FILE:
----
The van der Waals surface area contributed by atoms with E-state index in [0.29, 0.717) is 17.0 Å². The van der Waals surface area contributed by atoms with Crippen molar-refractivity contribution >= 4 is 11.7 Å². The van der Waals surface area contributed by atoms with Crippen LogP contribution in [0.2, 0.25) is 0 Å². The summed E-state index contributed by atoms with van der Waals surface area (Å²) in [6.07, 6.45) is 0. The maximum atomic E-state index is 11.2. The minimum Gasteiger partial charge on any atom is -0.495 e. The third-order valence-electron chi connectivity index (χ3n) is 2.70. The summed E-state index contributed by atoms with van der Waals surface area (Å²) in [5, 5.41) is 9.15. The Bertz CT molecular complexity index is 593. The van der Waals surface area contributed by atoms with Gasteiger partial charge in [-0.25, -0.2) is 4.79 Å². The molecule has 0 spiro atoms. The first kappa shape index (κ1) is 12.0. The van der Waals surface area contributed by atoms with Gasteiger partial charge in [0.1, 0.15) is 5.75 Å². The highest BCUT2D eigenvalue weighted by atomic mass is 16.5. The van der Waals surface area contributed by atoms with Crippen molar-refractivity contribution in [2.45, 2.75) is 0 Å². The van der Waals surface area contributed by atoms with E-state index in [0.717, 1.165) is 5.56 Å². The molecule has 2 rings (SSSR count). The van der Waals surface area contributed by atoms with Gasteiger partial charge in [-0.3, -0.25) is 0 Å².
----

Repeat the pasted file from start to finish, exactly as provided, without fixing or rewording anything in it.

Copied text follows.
The van der Waals surface area contributed by atoms with E-state index in [0.29, 0.717) is 17.0 Å². The van der Waals surface area contributed by atoms with Crippen molar-refractivity contribution >= 4 is 11.7 Å². The van der Waals surface area contributed by atoms with Crippen LogP contribution in [0.2, 0.25) is 0 Å². The summed E-state index contributed by atoms with van der Waals surface area (Å²) in [6.07, 6.45) is 0. The maximum atomic E-state index is 11.2. The minimum Gasteiger partial charge on any atom is -0.495 e. The third-order valence-electron chi connectivity index (χ3n) is 2.70. The summed E-state index contributed by atoms with van der Waals surface area (Å²) in [5, 5.41) is 9.15. The Bertz CT molecular complexity index is 593. The van der Waals surface area contributed by atoms with Gasteiger partial charge in [-0.25, -0.2) is 4.79 Å². The molecule has 0 spiro atoms. The first kappa shape index (κ1) is 12.0. The van der Waals surface area contributed by atoms with Gasteiger partial charge in [0.1, 0.15) is 5.75 Å². The highest BCUT2D eigenvalue weighted by atomic mass is 16.5. The van der Waals surface area contributed by atoms with Crippen molar-refractivity contribution in [2.45, 2.75) is 0 Å². The van der Waals surface area contributed by atoms with E-state index in [0.717, 1.165) is 5.56 Å². The molecule has 2 rings (SSSR count). The van der Waals surface area contributed by atoms with Gasteiger partial charge in [-0.3, -0.25) is 0 Å².